Louvre's Mona Lisa may be copy of an 'earlier version'
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A Swiss art foundation claims it has proof that an “earlier” version of Leonardo Da Vinci’s Mona Lisa masterpiece at the Louvre is a genuine painting by the Italian master.
Tests on a painting touted as an earlier version of the world-famous Mona Lisa prove that it is an original work by Leonardo Da Vinci, a Zurich-based art foundation claimed this week.
New analyses included an examination of “sacred geometry” as well as carbon dating and pigmentation tests carried out after the so-called “Isleworth Mona Lisa” was unveiled in Switzerland in September 2012.
Despite some experts dismissing the authenticity of the painting, there was enough support in the art world to encourage the not-for-profit Swiss-based Mona Lisa Foundation to commission scientific analyses of the painting, whose results they believe are definitive.
“I am 100 percent convinced that this is a genuine Leonardo,” foundation vice-president David Feldman told FRANCE 24.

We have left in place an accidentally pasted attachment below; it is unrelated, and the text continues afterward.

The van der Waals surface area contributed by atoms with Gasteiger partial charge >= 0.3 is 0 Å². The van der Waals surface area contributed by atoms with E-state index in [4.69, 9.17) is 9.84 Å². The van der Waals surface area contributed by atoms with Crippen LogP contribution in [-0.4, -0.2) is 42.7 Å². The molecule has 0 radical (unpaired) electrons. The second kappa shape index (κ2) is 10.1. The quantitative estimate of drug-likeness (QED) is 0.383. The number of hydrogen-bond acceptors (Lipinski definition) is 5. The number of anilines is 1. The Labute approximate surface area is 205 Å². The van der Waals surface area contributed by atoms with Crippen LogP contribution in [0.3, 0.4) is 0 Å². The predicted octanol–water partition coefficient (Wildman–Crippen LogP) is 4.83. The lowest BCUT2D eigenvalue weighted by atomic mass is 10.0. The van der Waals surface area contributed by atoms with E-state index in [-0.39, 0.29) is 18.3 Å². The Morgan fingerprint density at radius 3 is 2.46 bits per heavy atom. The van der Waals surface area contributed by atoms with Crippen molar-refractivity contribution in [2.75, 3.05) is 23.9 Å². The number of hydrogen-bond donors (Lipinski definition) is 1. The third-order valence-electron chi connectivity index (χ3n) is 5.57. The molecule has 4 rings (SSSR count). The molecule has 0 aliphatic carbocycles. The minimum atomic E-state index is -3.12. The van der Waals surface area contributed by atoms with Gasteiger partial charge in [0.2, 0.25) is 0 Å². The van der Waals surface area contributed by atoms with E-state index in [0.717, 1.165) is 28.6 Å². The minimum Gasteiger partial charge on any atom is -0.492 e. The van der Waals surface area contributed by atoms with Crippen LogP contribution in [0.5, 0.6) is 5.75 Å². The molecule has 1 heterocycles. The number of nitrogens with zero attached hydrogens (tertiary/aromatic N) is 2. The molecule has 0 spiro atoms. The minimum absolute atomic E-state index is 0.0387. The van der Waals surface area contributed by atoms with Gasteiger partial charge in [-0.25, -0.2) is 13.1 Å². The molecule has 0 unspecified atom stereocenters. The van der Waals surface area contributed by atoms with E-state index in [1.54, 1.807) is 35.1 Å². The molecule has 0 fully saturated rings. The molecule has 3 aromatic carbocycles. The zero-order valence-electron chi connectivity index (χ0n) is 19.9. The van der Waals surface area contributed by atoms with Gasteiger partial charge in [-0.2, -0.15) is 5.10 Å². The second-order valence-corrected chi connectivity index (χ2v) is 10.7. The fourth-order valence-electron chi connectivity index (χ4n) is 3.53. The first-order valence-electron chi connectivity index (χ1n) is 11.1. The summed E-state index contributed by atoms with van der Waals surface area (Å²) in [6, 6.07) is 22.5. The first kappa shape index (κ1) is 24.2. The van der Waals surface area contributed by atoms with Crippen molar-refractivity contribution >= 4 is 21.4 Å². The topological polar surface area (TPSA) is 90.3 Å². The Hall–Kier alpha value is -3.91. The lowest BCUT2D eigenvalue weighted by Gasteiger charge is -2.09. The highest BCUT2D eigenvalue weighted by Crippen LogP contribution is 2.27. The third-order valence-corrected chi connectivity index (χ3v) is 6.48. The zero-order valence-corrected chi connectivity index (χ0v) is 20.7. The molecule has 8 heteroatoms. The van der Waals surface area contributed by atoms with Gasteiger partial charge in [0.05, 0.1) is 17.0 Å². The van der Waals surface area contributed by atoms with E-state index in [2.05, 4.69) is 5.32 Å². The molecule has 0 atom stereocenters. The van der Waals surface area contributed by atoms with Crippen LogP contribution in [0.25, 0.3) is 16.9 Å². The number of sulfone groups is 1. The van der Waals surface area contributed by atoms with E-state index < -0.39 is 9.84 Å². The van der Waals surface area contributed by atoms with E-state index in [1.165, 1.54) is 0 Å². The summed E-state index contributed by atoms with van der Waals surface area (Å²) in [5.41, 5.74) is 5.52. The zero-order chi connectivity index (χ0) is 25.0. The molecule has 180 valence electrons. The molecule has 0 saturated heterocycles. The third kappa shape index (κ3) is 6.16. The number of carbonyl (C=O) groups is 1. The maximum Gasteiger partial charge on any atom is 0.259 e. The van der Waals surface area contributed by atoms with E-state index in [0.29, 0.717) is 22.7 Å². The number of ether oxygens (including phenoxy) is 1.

According to Feldman, much of the criticism levelled at the Isleworth version, named after a London suburb where it was kept by British art connoisseur Hugh Blaker until 1913, was that it bore the hallmarks of a 17th or 18th century work and was therefore a copy made well after the original.
Louvre version ‘of higher quality’
“But carbon dating tests show that this painting was made in the early 16th century at the very latest,” he said. “It is the original, seminal, Mona Lisa.
“The Louvre version is far more advanced and of far higher quality, but it is a copy made by Leonardo himself from the earlier one.”
As well as carbon dating, Italian geometrist Alfonso Rubino studied the Isleworth version against Leonardo’s ‘Vitruvian Man’ and concluded that the geometry of the Swiss Mona Lisa was the same as the Italian master’s.
Surviving documents show that Florentine nobleman Francesco del Giacondo commissioned Leonardo to paint a picture of his wife Lisa in the early 16th century.
Feldman believes that the Swiss painting was probably left unfinished before Leonardo painted the second version that now hangs in the Louvre.
Leonardo moved to France in 1517, where he died in 1519. French King François I bought the Mona Lisa soon afterwards, and it has been a French possession ever since.
The Louvre Museum in Paris told FRANCE 24 it was often solicited for comment on the authenticity of paintings, "something that can only serve to increase the value of works in private collections” and declined to comment further.
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